With greater attention being paid to Design Thinking in Secondary Education, you may have heard of a number of tools and processes being introduced into classrooms with the objective of arming students with the skills to thrive in the 21st Century. One such process is the Double Diamond Design Process. So what is it and how can it be used in the classroom?
When asking students, teachers and the public what 'design' is, a common answer tends to focus on design as a finished product (people often imagine 'designer' products, which they sometimes describe as expensive and exclusive, typically with a celebrity name attached). Yet, in many instances design could much better be described as a process, rather than an end product.
Design Thinking is the name given to this process of creative problem solving. Tim Brown, CEO of Ideo (a design firm leading in this field) describes Design Thinking as “a human-centered approach to innovation that draws from the designer's toolkit to integrate the needs of people, the possibilities of technology, and the requirements for business success.”
The double diamond diagram was originally developed through in-house research at the Design Council in 2005 as a simple graphical way of describing the design process. The diagram below was adapted by Tom Allen for the Jump Start program and is used throughout the program to guide students on their problem solving journey.
Understanding the Double Diamond Design Process for use in the Classroom
The Problem Space
Students begin by focussing on getting an in depth understanding of a problem. Any problem can be addressed, whether that be waste, transport, homelessness, inefficiencies in hospitals, education challenges, obesity, indigenous disadvantage or unemployment; there is certainly no shortage of issues we can improve upon and create opportunities for. At the beginning, students can use a variety of tools and research to begin to understand the problem. Both primary and secondary data is important in order to begin to see and understand the problem for themselves.
In a nutshell, it's in this phase that we want to build empathy with those we are designing for. Going out to visit those affected (and those who may provide support/services where the problem exists), making observations, experiencing the problem for themselves through immersion (obviously this depends on the problem at hand), gathering research and obtaining insights is part of the first phase of divergent thinking. At this stage, journey mapping can be a very useful tool and one which can be revisited as students progress with their solutions.
Students then use convergent thinking as they enter the definition phase. They begin to make sense of the data they've collected, analysing and synthesising their observations, looking for points of tension and continuing to build empathy with the users they are designing for. It's here that students begin to re-define the problem at hand and create clear objectives. The problem should be more specific now and by the end of this phase, students should be much more confident in understanding some of the key factors which form part of the problem.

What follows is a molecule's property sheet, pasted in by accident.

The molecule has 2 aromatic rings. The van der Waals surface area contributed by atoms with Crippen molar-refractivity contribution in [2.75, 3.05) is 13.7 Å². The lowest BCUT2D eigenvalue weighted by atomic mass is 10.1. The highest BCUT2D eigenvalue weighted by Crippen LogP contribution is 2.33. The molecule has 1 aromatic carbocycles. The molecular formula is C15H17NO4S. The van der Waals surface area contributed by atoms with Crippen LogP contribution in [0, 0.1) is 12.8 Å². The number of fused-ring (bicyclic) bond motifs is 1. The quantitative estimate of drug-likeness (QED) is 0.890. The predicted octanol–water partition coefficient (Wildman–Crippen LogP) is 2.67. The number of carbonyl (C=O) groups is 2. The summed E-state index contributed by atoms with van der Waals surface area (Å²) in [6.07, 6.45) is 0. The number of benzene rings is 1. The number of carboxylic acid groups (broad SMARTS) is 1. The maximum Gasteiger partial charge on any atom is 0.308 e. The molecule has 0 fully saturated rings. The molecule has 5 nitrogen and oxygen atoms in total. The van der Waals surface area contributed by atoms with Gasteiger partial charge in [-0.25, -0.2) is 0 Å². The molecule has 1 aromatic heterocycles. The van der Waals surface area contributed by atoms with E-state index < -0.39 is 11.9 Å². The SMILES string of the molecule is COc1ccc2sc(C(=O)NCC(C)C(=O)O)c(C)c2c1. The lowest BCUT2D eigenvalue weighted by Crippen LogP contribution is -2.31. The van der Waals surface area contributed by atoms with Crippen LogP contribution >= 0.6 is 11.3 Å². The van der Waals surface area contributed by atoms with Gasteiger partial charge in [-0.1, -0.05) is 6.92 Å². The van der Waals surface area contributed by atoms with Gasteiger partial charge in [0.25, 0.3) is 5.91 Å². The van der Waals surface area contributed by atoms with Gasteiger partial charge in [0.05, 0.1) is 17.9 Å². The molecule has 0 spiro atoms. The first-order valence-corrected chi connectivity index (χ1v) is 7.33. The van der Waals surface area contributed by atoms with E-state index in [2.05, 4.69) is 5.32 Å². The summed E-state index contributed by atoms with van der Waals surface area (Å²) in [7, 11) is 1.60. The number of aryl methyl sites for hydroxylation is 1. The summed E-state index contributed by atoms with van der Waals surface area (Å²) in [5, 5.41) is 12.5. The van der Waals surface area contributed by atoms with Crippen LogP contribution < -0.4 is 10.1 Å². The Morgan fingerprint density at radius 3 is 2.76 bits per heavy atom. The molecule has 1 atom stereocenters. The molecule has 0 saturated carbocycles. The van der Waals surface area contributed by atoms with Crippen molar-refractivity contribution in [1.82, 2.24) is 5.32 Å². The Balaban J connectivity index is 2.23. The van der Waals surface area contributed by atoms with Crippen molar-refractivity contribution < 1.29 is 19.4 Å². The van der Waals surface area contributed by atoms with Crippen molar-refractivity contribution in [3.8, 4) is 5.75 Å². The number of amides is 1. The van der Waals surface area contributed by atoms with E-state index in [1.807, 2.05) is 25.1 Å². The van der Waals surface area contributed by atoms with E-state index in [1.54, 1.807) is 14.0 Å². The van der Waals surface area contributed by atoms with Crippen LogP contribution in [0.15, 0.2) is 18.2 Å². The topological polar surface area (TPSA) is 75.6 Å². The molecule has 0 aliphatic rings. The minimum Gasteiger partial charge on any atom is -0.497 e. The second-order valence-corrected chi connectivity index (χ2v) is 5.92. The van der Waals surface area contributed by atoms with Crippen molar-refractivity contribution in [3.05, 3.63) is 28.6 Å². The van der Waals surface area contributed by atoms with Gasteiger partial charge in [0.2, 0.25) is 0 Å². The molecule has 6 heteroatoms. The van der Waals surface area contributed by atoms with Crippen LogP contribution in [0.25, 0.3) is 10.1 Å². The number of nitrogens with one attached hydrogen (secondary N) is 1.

The Solution* Space
Before entering the solution space, student's should be encouraged to come up with 'how might we....' questions. These questions will help guide students during the solution space and if framed properly are very effective in creating innovative ideas.
Now that students have a strong problem definition (or in many cases re-definition), they then enter the solution space, which begins by using a range of divergent thinking tools to respond creatively to the problem. A creative process of conceptualisation, brainstorming, idea generation and co-design allows students to think broadly about how the problem could be tackled. A broad, diverse range of solutions should be ideated at the beginning of this process. Try to encourage students to come up with many ideas rather than falling in love with one of their ideas from the beginning. Using the business model canvas and value proposition canvas can be highly effective tools in helping to conceptualise and develop ideas, especially towards the middle of this phase.
With a large range of ideas on the table, students use convergent thinking to iterate, prototype and test their ideas. A variety of methods can be used during this process, from role play and storyboarding to getting real feedback from end users. In rapid learning loops, students learn from their successes and failures, test their business models and work towards coming up with tried and tested solutions that create positive impact.
Jump Start gives students a lens through which they can confidently tackle problems and creatively respond with innovative solutions. A blend of the ‘double diamond’ design process with a range of lean start-up, business modelling and social enterprise tools are taught in order for student solutions to be as successful as possible. Students pitch their ideas, gain confidence in public speaking and have the opportunity to crowdfund and launch their ideas via platform like Pozible.
*In Wicked Problems: Problems Worth Solving, Jon Kolko states that 'solutions to wicked problems can be only good or bad, not true or false. There is no idealised end state to arrive at, and so approaches to wicked problems should be tractable ways to improve a situation rather than solve it.'
Tom Allen (of Strategic Design Consultancy Seven Positive) is an experienced educator and design strategist. He lectures at leading universities in entrepreneurship and design, consults in the field and has implemented successful programs and workshops into schools and tertiary education. Get in touch if you'd like to collaborate or learn more.